- Flood light
- Wide beam, high brightness light sources, whether fixed or portable. Flood lights are commonly used for stadium lighting, or for industrial settings like construction, production, or any other application where high light intensity and reliability is paramount. Metal halide lamps have traditionally been popular for flood light settings, but LED offers even more light output with lower power use and far longer lifespans.
- Compact Fluorescent Lamp – a lighting technology with energy savings over incandescent and halogen fixtures. CFLs are being phased out in favor of LEDs due to their mercury content, flickering, color temperature, dimming challenges, slow warm-up, and buzzing.
- Luminous Flux
- Another term for the amount of lumens a light source produces. The luminous flux of a standard 65 watt bulb is around 800 lumens.
- A common type of twist and lock bulb base.
- In lighting, incandescent typically refers to something that emits life as a result of heating a filament. The filament essentially glows and burns due to the electrical charge passing through it. Thomas Edison invented the incandescent light bulb over a hundred years ago.
- Kelvin/Color Temperature
- Kelvin is a scale and unit of measurement for determining color temperature, or the shade of white from a light source. Generaly, the light spectrum for most uses goes from 1000K (candle light, nearly red) all the way to 9000K which is a blue sky. Our standard color temperatures range from Warm White (3000K, or an incandescent equivalent) all the way to DayWhite (6000K, which is a pure white with almost a slight hint of blue). Color temperature preferences vary by person and by setting, but for most people, a 3000K or 4000K option works best in residential settings.
- MR / Multifaceted Reflector bulb
- This is a bulb shape that became popular with halogen lighting technology. They are comparable to PAR style bulbs in their reflector and light distribution, but are generally smaller (under 2” in diameter). The most popular size is MR16.
- PAR / Parabolic Anodized Reflector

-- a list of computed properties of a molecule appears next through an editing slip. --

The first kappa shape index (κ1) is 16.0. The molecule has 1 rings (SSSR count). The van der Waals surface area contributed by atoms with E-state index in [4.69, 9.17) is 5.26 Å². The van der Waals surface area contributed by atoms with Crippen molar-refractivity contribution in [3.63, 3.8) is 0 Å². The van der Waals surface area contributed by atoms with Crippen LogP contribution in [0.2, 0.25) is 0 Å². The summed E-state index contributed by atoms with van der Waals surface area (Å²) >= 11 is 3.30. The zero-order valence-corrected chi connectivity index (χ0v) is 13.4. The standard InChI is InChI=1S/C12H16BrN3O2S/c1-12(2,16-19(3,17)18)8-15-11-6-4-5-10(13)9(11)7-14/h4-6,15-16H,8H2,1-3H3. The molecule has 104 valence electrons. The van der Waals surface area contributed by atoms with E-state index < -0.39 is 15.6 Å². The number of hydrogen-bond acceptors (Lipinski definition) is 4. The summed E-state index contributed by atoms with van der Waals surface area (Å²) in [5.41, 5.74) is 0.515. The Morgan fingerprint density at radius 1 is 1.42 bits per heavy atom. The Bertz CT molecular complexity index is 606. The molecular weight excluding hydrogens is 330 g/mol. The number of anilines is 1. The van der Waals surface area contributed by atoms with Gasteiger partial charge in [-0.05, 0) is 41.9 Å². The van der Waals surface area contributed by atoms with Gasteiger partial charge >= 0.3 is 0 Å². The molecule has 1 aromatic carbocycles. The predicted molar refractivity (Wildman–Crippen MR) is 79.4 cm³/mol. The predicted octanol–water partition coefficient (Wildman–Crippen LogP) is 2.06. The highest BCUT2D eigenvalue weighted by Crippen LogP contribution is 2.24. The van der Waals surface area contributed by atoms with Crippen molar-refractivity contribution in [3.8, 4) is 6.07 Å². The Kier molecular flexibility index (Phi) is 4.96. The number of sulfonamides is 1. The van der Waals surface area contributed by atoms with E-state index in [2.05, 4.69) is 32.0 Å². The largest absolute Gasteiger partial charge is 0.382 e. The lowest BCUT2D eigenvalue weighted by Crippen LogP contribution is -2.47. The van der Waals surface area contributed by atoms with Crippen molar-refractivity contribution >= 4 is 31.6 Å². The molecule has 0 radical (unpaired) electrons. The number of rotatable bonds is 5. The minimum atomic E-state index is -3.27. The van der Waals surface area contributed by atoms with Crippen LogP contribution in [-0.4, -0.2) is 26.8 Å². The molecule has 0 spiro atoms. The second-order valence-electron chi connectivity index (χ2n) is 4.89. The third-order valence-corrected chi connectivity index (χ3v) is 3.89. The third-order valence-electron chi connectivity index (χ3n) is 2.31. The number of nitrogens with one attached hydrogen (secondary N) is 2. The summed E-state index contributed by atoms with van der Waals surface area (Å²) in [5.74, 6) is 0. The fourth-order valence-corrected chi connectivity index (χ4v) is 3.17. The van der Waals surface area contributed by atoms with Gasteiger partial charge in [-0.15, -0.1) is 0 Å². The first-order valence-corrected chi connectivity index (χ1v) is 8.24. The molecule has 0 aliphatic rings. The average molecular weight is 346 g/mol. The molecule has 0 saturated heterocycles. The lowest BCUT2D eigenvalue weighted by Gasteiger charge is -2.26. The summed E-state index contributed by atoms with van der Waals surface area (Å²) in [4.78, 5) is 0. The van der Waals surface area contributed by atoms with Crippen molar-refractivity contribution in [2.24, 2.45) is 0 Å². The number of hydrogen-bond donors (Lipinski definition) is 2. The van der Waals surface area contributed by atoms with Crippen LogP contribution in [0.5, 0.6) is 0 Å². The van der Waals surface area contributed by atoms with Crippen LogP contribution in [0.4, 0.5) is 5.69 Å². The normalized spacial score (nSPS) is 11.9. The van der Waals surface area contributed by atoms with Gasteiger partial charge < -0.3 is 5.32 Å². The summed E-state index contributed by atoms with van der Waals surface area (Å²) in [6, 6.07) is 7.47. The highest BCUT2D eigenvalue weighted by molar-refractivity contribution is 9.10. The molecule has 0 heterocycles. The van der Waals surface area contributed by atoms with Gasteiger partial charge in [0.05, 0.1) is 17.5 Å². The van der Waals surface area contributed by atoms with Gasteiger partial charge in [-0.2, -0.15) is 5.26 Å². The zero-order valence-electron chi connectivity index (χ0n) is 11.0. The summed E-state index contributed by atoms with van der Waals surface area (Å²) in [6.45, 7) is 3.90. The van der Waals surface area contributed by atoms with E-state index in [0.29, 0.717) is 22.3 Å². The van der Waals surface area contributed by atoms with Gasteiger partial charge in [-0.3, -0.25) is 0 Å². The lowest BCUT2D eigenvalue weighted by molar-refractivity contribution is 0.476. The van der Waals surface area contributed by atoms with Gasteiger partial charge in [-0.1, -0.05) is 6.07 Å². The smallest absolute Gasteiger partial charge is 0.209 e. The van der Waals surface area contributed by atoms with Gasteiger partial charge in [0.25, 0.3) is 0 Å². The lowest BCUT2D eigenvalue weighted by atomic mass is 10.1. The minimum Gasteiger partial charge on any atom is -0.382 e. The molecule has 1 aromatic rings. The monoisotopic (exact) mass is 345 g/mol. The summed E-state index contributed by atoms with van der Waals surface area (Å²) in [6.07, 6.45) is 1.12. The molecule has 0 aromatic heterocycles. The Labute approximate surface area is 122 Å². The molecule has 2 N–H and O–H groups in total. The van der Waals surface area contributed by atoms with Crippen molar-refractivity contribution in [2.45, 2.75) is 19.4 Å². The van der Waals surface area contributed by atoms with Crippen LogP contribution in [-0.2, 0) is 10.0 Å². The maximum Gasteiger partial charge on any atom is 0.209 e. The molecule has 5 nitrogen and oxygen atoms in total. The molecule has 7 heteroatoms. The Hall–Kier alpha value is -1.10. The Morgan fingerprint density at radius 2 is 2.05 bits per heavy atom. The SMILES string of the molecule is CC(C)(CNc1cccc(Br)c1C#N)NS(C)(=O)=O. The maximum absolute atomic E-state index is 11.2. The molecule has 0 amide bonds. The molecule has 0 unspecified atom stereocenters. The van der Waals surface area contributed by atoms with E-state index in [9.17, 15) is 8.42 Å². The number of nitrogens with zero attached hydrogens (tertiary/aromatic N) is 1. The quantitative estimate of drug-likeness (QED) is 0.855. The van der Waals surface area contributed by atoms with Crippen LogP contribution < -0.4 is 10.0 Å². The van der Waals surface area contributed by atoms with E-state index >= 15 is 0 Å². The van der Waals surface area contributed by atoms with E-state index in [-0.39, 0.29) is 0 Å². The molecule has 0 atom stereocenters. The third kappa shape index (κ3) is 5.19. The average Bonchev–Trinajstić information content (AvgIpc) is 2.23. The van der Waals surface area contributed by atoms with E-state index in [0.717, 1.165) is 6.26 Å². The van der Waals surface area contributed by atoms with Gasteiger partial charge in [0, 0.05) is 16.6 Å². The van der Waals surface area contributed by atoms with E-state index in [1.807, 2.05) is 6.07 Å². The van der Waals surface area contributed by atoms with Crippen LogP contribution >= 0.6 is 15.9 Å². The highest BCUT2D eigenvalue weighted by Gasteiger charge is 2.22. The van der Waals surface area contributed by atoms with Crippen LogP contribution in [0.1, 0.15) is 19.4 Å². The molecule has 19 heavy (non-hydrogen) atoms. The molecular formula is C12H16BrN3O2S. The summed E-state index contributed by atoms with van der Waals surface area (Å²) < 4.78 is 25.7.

- A reflector designed to output light to the front of the bulb. These are most popular in recessed, outdoor, or otherwise shielded fixtures that benefit from having all of their light pointed downward as opposed to omnidirectional style A19 bulbs. Typical sizes are PAR20 and PAR38, and they commonly use incandescent, halogen, CFL, or LED lighting technologies.
- The method of changing an old style bulb or fixture for a newer upgrade of some sort, typically with minimal modification required. While a simple LED replacement bulb can be considered a retrofit, it usually refers to slightly more specialized solution designed to interface with older technology. We stock standard recessed fixture retrofit kits as well as industrial retrofit kits designed for high output street lights, wall packs, and more.
- RGB is a color changing mechanism that uses 4 separate connections to the fixture – a red negative, a green negative, a blue negative, and a common positive. Each of these can be supplied voltage to produce that color, and mixing colors together and dimming colors individually can produce any of about 16 million color combinations. We carry a full line of RGB flexible strip lights, RGB recessed lights, RGB underwater fixtures, RGB in-ground fixtures and more. We also carry controllers to operate the color changing functionality of these fixtures.
- RGB+White is the same as RGB, but typically with included dedicated white LED chips alongside the color chips. That means you can have any color combination you would like, but also have the ability to turn on and off the dedicated white chip(s) independently. This offers more general level or task lighting capability than standard RGB fixtures would provide. We carry RGB+W recessed fixtuers, RGBW underwater fixtures, and more, and also stock RGBW controllers.